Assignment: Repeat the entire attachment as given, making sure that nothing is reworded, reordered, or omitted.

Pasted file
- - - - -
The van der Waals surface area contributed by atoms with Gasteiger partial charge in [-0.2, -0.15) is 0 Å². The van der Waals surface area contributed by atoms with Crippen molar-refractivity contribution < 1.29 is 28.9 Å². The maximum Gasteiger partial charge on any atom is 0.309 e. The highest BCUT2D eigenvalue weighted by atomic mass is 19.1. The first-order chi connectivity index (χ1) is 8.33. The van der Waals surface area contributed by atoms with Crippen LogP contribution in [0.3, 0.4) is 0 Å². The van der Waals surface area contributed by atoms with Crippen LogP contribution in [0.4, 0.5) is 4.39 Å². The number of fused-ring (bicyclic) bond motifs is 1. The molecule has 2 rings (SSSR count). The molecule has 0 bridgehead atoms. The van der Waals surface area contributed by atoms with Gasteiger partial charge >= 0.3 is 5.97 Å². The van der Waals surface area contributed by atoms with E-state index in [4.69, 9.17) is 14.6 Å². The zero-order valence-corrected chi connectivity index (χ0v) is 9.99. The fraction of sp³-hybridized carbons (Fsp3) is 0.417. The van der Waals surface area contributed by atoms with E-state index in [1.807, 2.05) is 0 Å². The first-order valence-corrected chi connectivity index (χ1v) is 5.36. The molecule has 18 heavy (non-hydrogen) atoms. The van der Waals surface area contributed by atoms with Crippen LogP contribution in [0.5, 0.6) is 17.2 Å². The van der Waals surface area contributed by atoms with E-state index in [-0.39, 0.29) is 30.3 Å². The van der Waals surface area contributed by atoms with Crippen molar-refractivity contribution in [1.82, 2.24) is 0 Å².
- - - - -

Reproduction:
The van der Waals surface area contributed by atoms with Gasteiger partial charge in [-0.2, -0.15) is 0 Å². The van der Waals surface area contributed by atoms with Crippen molar-refractivity contribution < 1.29 is 28.9 Å². The maximum Gasteiger partial charge on any atom is 0.309 e. The highest BCUT2D eigenvalue weighted by atomic mass is 19.1. The first-order chi connectivity index (χ1) is 8.33. The van der Waals surface area contributed by atoms with Crippen LogP contribution in [0.3, 0.4) is 0 Å². The van der Waals surface area contributed by atoms with Crippen LogP contribution in [0.4, 0.5) is 4.39 Å². The number of fused-ring (bicyclic) bond motifs is 1. The molecule has 2 rings (SSSR count). The molecule has 0 bridgehead atoms. The van der Waals surface area contributed by atoms with Gasteiger partial charge >= 0.3 is 5.97 Å². The van der Waals surface area contributed by atoms with E-state index in [4.69, 9.17) is 14.6 Å². The zero-order valence-corrected chi connectivity index (χ0v) is 9.99. The fraction of sp³-hybridized carbons (Fsp3) is 0.417. The van der Waals surface area contributed by atoms with E-state index in [1.807, 2.05) is 0 Å². The first-order valence-corrected chi connectivity index (χ1v) is 5.36. The molecule has 18 heavy (non-hydrogen) atoms. The van der Waals surface area contributed by atoms with Crippen LogP contribution in [0.5, 0.6) is 17.2 Å². The van der Waals surface area contributed by atoms with E-state index in [-0.39, 0.29) is 30.3 Å². The van der Waals surface area contributed by atoms with Crippen molar-refractivity contribution in [1.82, 2.24) is 0 Å².